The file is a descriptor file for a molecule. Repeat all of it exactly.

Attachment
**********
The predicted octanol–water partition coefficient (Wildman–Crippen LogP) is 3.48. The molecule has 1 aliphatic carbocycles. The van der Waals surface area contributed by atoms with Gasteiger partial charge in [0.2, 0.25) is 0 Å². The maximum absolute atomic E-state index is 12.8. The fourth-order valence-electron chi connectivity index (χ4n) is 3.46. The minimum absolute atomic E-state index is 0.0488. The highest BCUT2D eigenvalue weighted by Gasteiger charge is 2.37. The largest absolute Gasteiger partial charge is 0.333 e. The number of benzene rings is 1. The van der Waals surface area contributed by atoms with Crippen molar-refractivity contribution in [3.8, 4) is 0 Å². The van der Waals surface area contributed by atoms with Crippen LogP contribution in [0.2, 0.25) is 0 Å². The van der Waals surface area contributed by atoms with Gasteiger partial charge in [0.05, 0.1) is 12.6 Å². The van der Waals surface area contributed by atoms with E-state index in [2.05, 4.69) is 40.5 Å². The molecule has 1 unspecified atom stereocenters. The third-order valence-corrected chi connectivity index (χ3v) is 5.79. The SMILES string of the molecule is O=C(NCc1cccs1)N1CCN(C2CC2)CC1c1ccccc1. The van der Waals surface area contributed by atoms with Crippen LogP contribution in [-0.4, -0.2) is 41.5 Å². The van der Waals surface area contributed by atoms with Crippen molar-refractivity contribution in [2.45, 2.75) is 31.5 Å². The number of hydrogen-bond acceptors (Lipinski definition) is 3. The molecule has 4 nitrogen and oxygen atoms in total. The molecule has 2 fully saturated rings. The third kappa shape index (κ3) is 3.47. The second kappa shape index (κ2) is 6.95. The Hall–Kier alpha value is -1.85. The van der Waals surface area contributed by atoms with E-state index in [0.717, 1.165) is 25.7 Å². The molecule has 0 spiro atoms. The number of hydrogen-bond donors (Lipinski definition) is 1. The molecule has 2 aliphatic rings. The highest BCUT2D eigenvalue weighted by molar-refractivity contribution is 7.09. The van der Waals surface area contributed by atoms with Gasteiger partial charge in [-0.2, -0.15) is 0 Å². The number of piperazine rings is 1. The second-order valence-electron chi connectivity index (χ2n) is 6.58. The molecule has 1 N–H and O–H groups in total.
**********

The predicted octanol–water partition coefficient (Wildman–Crippen LogP) is 3.48. The molecule has 1 aliphatic carbocycles. The van der Waals surface area contributed by atoms with Gasteiger partial charge in [0.2, 0.25) is 0 Å². The maximum absolute atomic E-state index is 12.8. The fourth-order valence-electron chi connectivity index (χ4n) is 3.46. The minimum absolute atomic E-state index is 0.0488. The highest BCUT2D eigenvalue weighted by Gasteiger charge is 2.37. The largest absolute Gasteiger partial charge is 0.333 e. The number of benzene rings is 1. The van der Waals surface area contributed by atoms with Crippen molar-refractivity contribution in [3.8, 4) is 0 Å². The van der Waals surface area contributed by atoms with Crippen LogP contribution in [0.2, 0.25) is 0 Å². The van der Waals surface area contributed by atoms with Gasteiger partial charge in [0.05, 0.1) is 12.6 Å². The van der Waals surface area contributed by atoms with E-state index in [2.05, 4.69) is 40.5 Å². The molecule has 1 unspecified atom stereocenters. The third-order valence-corrected chi connectivity index (χ3v) is 5.79. The SMILES string of the molecule is O=C(NCc1cccs1)N1CCN(C2CC2)CC1c1ccccc1. The van der Waals surface area contributed by atoms with Crippen LogP contribution in [-0.4, -0.2) is 41.5 Å². The van der Waals surface area contributed by atoms with Crippen molar-refractivity contribution in [2.45, 2.75) is 31.5 Å². The number of hydrogen-bond acceptors (Lipinski definition) is 3. The molecule has 4 nitrogen and oxygen atoms in total. The molecule has 2 fully saturated rings. The third kappa shape index (κ3) is 3.47. The second kappa shape index (κ2) is 6.95. The Hall–Kier alpha value is -1.85. The van der Waals surface area contributed by atoms with E-state index in [0.717, 1.165) is 25.7 Å². The molecule has 0 spiro atoms. The number of hydrogen-bond donors (Lipinski definition) is 1. The molecule has 2 aliphatic rings. The highest BCUT2D eigenvalue weighted by molar-refractivity contribution is 7.09. The van der Waals surface area contributed by atoms with Gasteiger partial charge in [-0.2, -0.15) is 0 Å². The number of piperazine rings is 1. The second-order valence-electron chi connectivity index (χ2n) is 6.58. The molecule has 1 N–H and O–H groups in total.